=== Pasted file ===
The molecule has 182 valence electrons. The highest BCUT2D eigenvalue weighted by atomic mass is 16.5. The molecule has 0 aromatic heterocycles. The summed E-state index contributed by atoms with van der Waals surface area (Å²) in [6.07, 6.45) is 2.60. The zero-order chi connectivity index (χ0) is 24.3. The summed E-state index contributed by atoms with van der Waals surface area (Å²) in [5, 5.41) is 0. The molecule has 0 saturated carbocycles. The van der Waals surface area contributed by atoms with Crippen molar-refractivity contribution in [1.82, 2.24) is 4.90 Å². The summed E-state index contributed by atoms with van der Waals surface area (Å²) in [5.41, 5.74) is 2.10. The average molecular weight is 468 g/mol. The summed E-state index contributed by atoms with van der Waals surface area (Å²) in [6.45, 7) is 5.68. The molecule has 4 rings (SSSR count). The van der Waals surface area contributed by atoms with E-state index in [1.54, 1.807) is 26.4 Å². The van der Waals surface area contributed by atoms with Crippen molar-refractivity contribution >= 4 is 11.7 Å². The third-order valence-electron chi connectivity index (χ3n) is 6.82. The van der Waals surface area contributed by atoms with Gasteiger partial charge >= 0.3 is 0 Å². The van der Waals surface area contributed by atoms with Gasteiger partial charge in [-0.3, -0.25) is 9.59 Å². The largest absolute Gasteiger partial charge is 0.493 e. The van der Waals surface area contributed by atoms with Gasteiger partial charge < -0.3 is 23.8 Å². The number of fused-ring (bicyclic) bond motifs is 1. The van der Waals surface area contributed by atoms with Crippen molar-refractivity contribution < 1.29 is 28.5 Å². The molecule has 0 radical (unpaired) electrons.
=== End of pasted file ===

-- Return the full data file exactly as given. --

The molecule has 182 valence electrons. The highest BCUT2D eigenvalue weighted by atomic mass is 16.5. The molecule has 0 aromatic heterocycles. The summed E-state index contributed by atoms with van der Waals surface area (Å²) in [6.07, 6.45) is 2.60. The zero-order chi connectivity index (χ0) is 24.3. The summed E-state index contributed by atoms with van der Waals surface area (Å²) in [5, 5.41) is 0. The molecule has 0 saturated carbocycles. The van der Waals surface area contributed by atoms with Crippen molar-refractivity contribution in [1.82, 2.24) is 4.90 Å². The summed E-state index contributed by atoms with van der Waals surface area (Å²) in [5.41, 5.74) is 2.10. The average molecular weight is 468 g/mol. The summed E-state index contributed by atoms with van der Waals surface area (Å²) in [6.45, 7) is 5.68. The molecule has 4 rings (SSSR count). The van der Waals surface area contributed by atoms with E-state index in [1.54, 1.807) is 26.4 Å². The van der Waals surface area contributed by atoms with Crippen molar-refractivity contribution >= 4 is 11.7 Å². The third-order valence-electron chi connectivity index (χ3n) is 6.82. The van der Waals surface area contributed by atoms with Gasteiger partial charge >= 0.3 is 0 Å². The van der Waals surface area contributed by atoms with Gasteiger partial charge in [-0.3, -0.25) is 9.59 Å². The largest absolute Gasteiger partial charge is 0.493 e. The van der Waals surface area contributed by atoms with Gasteiger partial charge < -0.3 is 23.8 Å². The number of fused-ring (bicyclic) bond motifs is 1. The van der Waals surface area contributed by atoms with Crippen molar-refractivity contribution < 1.29 is 28.5 Å². The molecule has 0 radical (unpaired) electrons.